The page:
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Pi Day (wikipedia.org)
67 points by brudgers on March 14, 2015 | hide | past | favorite | 30 comments

DO seems to have some fun today as well :) https://twitter.com/digitalocean/status/576739557854425088

In Significant Coincidences For Pi Day:

Get the 0-9 Dial Mitutoyo caliper:

The height of an HP 10c, 11c, 12c, 15c etc shirt pocket RPN calculator is 3.1415 inches.

Get that HP calculator to verify last night's dream:

There are 3.14 inches in 2^3 cm's.

And if you want to celebrate e day and pi day on the second of July, 2018, know:

(pi^5+pi^4)^(1/(3+2+1)) = 2.7182818


e^(3 x 2)/(pi^(2 x 2)+pi^(2 + 1)) = 3.141592

simplifies to:

e^(3 x 2)/pi^(2 x 2)-e^(2 x pi x i) = 3.141592


I usually try to do something fun for the pi searcher for Pi day. (http://www.angio.net/pi ). But this year, I felt lazy, so I abused the RESTful interface I created last year to find the first occurrence of "piday" in Pi, using a very simple alphanumeric mapping (00 == a, 01 == 1, 25 == z, 26 == a, etc.).

The answer is to search for: 1560810050 and check the alpha display below the results. :)

But the method is the part I shouldn't encourage others to use... but, hey, it's Pi day, what's a few more AWS instances up and running? I was too lazy to do this the right way, so I pounded on my own web interface with a quick little python script. Please don't judge me for poor python written quickly the morning of pi day. ;-)

  import urllib2
  import json
  import time
  for p in xrange(15, 100, 26):
    for i in xrange(8, 100, 26):
      for d in xrange(3, 100, 26):
        for a in xrange(0, 100, 26):
          for y in xrange(24, 100, 26):
            pistr = '{:=02}{:=02}{:=02}{:=02}{:=02}'.format(p, i, d, a, y)
            r = urllib2.urlopen("http://www.angio.net/newpi/piquery?q=" + pistr).read()
            dat = json.loads(r)
            idat = dat['results'][0]
            if idat['status'] != 'notfound':
              print dat

(Ahem - I should point out for others that I open sourced the pi searcher code a year or so ago, so if you really want to pound on it, you can do it locally, in go -- https://github.com/dave-andersen/pisearch )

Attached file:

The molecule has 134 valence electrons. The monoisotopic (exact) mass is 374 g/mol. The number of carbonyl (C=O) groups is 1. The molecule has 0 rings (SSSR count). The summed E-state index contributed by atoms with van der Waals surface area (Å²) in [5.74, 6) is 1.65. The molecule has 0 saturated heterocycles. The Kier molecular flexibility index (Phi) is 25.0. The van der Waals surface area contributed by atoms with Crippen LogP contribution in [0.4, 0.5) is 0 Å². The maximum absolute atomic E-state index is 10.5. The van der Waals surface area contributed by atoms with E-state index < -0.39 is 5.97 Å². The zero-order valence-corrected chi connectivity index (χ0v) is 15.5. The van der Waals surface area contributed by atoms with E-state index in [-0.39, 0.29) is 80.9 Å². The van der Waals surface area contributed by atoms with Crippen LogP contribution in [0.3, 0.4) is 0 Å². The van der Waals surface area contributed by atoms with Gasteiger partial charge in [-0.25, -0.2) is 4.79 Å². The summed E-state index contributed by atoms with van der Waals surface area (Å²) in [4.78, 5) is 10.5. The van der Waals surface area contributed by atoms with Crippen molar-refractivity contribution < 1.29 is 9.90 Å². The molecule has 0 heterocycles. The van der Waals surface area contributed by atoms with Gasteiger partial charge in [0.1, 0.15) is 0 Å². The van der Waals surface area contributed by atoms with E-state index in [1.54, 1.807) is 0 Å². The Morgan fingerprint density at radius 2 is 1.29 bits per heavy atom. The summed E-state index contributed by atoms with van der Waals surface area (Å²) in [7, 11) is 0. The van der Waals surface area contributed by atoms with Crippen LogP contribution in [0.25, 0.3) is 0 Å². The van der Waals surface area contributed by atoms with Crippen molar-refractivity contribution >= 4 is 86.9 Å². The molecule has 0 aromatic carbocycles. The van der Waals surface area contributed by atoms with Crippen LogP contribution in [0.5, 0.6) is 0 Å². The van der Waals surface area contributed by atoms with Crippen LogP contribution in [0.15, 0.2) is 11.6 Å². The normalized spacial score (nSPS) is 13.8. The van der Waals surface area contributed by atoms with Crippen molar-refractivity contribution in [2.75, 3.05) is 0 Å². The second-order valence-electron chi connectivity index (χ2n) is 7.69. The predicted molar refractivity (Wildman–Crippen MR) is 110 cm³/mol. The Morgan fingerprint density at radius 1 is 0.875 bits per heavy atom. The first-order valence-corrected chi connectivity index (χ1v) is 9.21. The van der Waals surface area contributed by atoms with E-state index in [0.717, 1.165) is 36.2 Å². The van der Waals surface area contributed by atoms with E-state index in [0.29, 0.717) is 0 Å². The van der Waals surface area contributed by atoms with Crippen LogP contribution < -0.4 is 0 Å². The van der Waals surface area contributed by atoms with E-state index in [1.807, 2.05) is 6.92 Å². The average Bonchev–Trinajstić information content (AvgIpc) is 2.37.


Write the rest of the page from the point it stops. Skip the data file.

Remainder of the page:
Where is `{:=02}` documented? I've never seen this before and it's pretty awesome.

I just had the odd experience of having a small apple pie delivered to me as part of an uber promo where they are driving around Brooklyn with a car full of pies and delivering them to people.

So there's that.

I built this thing to send a Pi day tweet at the exact right moment (US 12-hour format, your local time PM).


> America (read: USA) is the only country that uses the month-first date system

Unfortunately April only has 30 days.

I think the main problem is that we only have 12 months a year.

Pi approximation day 22/7 works for these parts of the world.

Isn't month first better? It is easier to sort MMDD than DDMM.

That doesn't matter quite as much, mainly the inconsistent month/day/year system is quite confusing. Note that the ISO time standard does use YYYY-MM-DD.

ISO is big endian, conventional rest-of-world is little endian, and the USA is mid endian.

That really doesn't seem easier at all...

Especially when it's MMDDYYYY ;]

ISO 8601[1] to the rescue!

[1]: http://en.wikipedia.org/wiki/ISO_8601

Also, happy birthday to Albert Einstein and me (in that order of significance).

You only need 39 digits of pi to measure the circumference of the observable universe within the width of one hydrogen atom.

Once you memorize them, you can proudly wear this t-shirt:


SOURCE! please.

Seems like a good time to post 355/113 http://davidbau.com/archives/2010/03/14/the_mystery_of_35511...

One of the best easy to remember approximations of Pi

Did a parkrun event (www.parkrun.org.uk) this morning and they had pace runners there this week with target times printed on their back. One of them had pi printed on his shirt and it wasn't obvious what his actual target time was. The run begins at 9am. It was only later that we realised he was _probably_ setting pace for 26 minutes (i.e. to end at 9.26am).

Pah, I celebrate Pi Time every day, at 3.14. And 15 seconds. And 926 milliseconds. And ...

At Petsi Pies[1] in Cambridge, MA if you can recite 314 digits of pi you get a free large pie (the contest started at 9:26AM)

[1] http://petsipies.com

In case you ever need it, here is Pi to a million decimals. http://www.pimillion.com

1337% of Pi is 42.

Also, don't forget Tau Day on June 28th!


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